People who suffer from mental health issues early in life have been found to be at a higher risk of getting dementia when they’re older, according to a new study.

The study, which was published last Thursday, looked at various health indicators such as hospitalisations to assess mental health, hospitalisations and pharmaceutical use, and mortality records to assess any links to dementia.

About 1.7 million New Zealanders, born between 1928 to 1967, took part in the University of Auckland study. They were followed for three decades from 1988 to 2018. 

Associate Professor Dr Barry Milne, who co-authored the study, said the research found that people who had mental health hospitalisations were three and a half times more likely to present with dementia later in life.

This was true for both men and women of both early and late dementia, Milne said. 

Early dementia refers to people in their 50s with the disease. 

“It didn't matter what type of mental health condition people were admitted to hospital for, there was still an increased risk of dementia.”

But this does not mean that mental health issues are the cause of dementia later in life, he said.

“We just made a connection between mental health hospitalisation and dementia, it may be causal and may not be causal.

“If it is causal, or if there are other things on the causal pathway, then people with mental health disorders would be advised to take some precautions that might otherwise raise the risk of dementia.”

Milne said there were a lot of people who got dementia, and the longer you lived, the more likely you are to get it.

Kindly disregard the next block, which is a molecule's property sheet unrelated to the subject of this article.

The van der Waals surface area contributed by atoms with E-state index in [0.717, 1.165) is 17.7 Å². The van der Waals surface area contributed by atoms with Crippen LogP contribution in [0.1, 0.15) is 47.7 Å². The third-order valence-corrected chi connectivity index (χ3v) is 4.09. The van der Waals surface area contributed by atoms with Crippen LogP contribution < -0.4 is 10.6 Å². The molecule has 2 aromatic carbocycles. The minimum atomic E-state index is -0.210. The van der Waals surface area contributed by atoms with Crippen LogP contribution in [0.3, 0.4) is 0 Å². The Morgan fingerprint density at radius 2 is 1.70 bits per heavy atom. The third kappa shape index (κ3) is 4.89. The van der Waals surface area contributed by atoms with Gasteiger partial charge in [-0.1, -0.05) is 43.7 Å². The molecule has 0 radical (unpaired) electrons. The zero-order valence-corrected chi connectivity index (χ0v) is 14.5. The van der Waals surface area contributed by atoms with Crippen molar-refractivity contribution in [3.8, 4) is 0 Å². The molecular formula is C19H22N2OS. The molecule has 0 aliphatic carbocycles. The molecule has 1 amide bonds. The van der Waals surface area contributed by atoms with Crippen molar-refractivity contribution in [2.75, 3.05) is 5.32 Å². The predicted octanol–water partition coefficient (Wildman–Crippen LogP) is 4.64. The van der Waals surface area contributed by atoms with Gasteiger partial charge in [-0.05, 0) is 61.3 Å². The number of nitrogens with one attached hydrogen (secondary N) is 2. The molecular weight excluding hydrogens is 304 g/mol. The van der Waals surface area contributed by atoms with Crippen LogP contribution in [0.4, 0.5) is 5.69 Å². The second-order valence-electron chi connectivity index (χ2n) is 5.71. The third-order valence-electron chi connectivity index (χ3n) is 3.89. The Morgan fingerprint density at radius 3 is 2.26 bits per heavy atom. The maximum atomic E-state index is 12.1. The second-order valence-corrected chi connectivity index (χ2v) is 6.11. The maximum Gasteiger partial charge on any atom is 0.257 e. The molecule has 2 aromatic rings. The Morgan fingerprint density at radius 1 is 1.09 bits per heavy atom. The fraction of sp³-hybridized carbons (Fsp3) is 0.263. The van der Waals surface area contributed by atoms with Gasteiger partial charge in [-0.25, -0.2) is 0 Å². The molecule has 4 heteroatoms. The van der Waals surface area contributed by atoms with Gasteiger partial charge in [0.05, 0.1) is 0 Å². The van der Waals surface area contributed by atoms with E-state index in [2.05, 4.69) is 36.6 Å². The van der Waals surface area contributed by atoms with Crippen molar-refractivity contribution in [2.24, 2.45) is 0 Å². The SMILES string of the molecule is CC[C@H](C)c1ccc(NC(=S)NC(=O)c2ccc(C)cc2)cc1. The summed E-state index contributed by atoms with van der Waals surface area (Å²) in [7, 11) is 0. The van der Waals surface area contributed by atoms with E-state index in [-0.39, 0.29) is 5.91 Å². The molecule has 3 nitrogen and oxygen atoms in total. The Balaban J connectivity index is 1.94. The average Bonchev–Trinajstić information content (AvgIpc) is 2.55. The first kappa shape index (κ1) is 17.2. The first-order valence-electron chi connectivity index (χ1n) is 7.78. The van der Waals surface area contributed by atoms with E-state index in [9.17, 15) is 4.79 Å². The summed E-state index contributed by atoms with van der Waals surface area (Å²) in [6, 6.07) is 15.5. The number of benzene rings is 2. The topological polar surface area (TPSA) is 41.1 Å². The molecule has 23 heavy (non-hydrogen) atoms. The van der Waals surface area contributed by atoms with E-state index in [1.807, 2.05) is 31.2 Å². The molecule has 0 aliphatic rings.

A good precaution would be adjusting two common behaviours seen in people who have mental health issues, which are excessive alcohol use and physical inactivity, he said.

“Both have been implicated in dementia, so if people are concerned then that’s the sort of precaution they might consider taking,” Milne said.

”We’re not saying ‘if you've got mental health problems, you're destined to get dementia’. It's not like that. But amongst other risk factors that are known for dementia, we need to add mental health disorders.”

Co-author Dr Stephanie D’Souza said “it's not a life sentence by any means”.

“If you struggle with mental health issues, that doesn't mean that you will go on to develop dementia but getting help and doing what you can to support yourself is always great,” she said.

“Mental health conditions tend to peak in early adulthood or adolescence so, for young people, this is important to be aware of.”

“One thing we would encourage is, for individuals with mental health conditions who are struggling, to engage in services or in behaviours that reduce their dementia risk,” she said. 

She also said good health practices will benefit anyone wanting to reduce the risk of dementia.

“Things like exercising, minimising substance use and drinking alcohol, are general positive health behaviours that would support both your physical health as well as your mental health,” D’Souza said.

“And it would have the long-term benefit of reducing your risk of dementia.”

Where to get help:

  • 1737: The nationwide, 24/7 mental health support line. Call or text 1737 to speak to a trained counsellor.
  • Suicide Crisis Line: Free call 0508 TAUTOKO or 0508 828 865. Nationwide 24/7 support line operated by experienced counsellors with advanced suicide prevention training. 
  • Youthline: Free call 0800 376 633, free text 234. Nationwide service focused on supporting young people.
  • OUTLine NZ: Freephone 0800 OUTLINE (0800 688 5463). National service that helps LGBTIQ+ New Zealanders access support, information and a sense of community. 

Top image: Depressed kid during epidemic quarantine. (File photo) @Ridvan_celik Photo: iStock

More stories:

Aotearoa finally bans conversion therapy

Re Covid parties or isolation: Flatters share personal pandemic plans as cases rise

NZ scientists find solutions for the PPE waste crisis